The Extension of Life: Fiction and History in the American Novel

The Extension of Life: Fiction and History in the American Novel

The Extension of Life: Fiction and History in the American Novel

The Extension of Life: Fiction and History in the American Novel

Synopsis

The Extension of Life seeks to define the nature of fiction as it has been practiced by some major American authors. It is inspired by the feeling that fiction is puzzling: that it is strange that readers appreciate stories which both are the free invention of their authors and also owe much to the actual facts of the history and society that the readers know from their everyday lives. It seeks to illuminate this puzzle by reference to the substantial body of study of narrative form and of the status of fiction that has been produced in recent years.

Excerpt

Why do we enjoy fiction? why are things that haven't HAPpened more interesting than things which have? Not everyone thinks they are. Quite a lot of people read only or chiefly nonfiction, because they think the real has an authenticity that mere invention doesn't; the bestseller lists are full of biographies. This book is not meant for those people. It is meant to help those who enjoy fiction think about why they like it and to try to say something about the way invention contributes to our understanding of the real world outside the pages of the book or the head of the writer.

It will be a cautious book. There are lots of sorts of fiction and lots of reasons for reading it: people can read to be amused, to be thrilled, to imagine they are living in a more glamorous world, to enlarge their vocabulary, to familiarize themselves with a foreign language, to prepare for academic tests, to be fashionable. They can read to find things out: what life was like in nineteenth-century Kansas, what the effects of misguided use of insecticides might be, how we should judge Henry Kissinger. and they can read to feel different: to be amused, thrilled, excited, curious, saddened, angered, admiring, or to feel many more sorts of emotion. One cannot claim that any of these sorts of readings are wrong. the last two points are paradoxical: people read fiction to discover facts or grounds for judging facts; and they have feelings about people who don't exist. This book will discuss these issues especially in the context of recent American literature, because it has been so eager to record and judge the real. War, political and social conflict, the assertion of identity by women and by ethnic groups, changing conceptions of education and culture, new understandings of the relationship of humanity to the environment, differing senses of what the past means: the issues debated in novels are the same ones debated in the newspapers. But people read newspapers (or large parts of them) with a sense of sober concern; they can read novels that way too, but their sobriety is mixed with enjoyment, with, at the least, a sense of the author's skill.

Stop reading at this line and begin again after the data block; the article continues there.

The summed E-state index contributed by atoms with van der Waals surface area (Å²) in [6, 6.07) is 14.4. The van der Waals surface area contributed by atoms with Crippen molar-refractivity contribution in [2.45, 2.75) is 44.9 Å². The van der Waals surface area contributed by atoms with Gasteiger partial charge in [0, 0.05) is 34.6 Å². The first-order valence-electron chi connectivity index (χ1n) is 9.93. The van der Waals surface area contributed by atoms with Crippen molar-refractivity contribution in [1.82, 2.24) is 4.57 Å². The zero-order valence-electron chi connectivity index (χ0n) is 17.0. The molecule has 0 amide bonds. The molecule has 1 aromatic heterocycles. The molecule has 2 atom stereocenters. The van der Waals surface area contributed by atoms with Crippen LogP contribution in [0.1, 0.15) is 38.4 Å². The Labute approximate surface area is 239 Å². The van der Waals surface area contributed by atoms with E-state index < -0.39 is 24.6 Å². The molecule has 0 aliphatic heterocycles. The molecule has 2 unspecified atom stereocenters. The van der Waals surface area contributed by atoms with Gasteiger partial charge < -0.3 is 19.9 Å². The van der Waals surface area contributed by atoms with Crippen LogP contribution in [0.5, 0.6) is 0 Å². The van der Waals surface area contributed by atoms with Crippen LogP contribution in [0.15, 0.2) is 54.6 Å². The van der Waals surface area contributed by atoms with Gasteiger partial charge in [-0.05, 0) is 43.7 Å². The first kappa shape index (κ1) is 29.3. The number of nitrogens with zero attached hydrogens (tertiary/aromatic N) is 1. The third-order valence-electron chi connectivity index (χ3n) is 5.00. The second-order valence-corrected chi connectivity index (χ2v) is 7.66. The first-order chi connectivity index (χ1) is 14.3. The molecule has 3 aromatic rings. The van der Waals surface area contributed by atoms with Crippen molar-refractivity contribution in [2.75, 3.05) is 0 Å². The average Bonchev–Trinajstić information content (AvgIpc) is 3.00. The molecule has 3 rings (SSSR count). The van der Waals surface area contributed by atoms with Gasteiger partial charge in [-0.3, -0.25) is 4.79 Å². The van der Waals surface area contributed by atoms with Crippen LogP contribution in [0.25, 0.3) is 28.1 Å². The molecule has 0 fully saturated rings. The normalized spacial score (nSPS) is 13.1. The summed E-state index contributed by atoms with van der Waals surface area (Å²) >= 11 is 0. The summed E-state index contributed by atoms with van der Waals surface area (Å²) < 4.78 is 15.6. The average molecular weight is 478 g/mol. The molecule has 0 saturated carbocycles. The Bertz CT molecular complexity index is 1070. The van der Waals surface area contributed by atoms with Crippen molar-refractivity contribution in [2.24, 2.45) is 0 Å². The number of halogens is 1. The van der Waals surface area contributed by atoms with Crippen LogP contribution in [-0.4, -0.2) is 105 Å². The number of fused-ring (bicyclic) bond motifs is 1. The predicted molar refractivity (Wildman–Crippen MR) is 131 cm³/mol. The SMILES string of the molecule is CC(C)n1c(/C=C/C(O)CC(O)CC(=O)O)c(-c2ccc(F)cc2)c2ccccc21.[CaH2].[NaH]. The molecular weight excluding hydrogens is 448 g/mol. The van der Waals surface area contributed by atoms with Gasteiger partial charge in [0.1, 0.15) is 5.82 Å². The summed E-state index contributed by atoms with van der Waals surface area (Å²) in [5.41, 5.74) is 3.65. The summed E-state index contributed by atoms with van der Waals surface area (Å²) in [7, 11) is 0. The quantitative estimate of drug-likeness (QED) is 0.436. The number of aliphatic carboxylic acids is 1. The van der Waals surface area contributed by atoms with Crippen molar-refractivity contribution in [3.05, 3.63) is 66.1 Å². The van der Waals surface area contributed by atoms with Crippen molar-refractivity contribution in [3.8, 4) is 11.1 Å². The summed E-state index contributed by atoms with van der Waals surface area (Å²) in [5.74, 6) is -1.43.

The question of why readers enjoy fiction will be approached through this other question: what can fiction do that factual narrative . . .

Search by... Author
Show... All Results Primary Sources Peer-reviewed

Oops!

An unknown error has occurred. Please click the button below to reload the page. If the problem persists, please try again in a little while.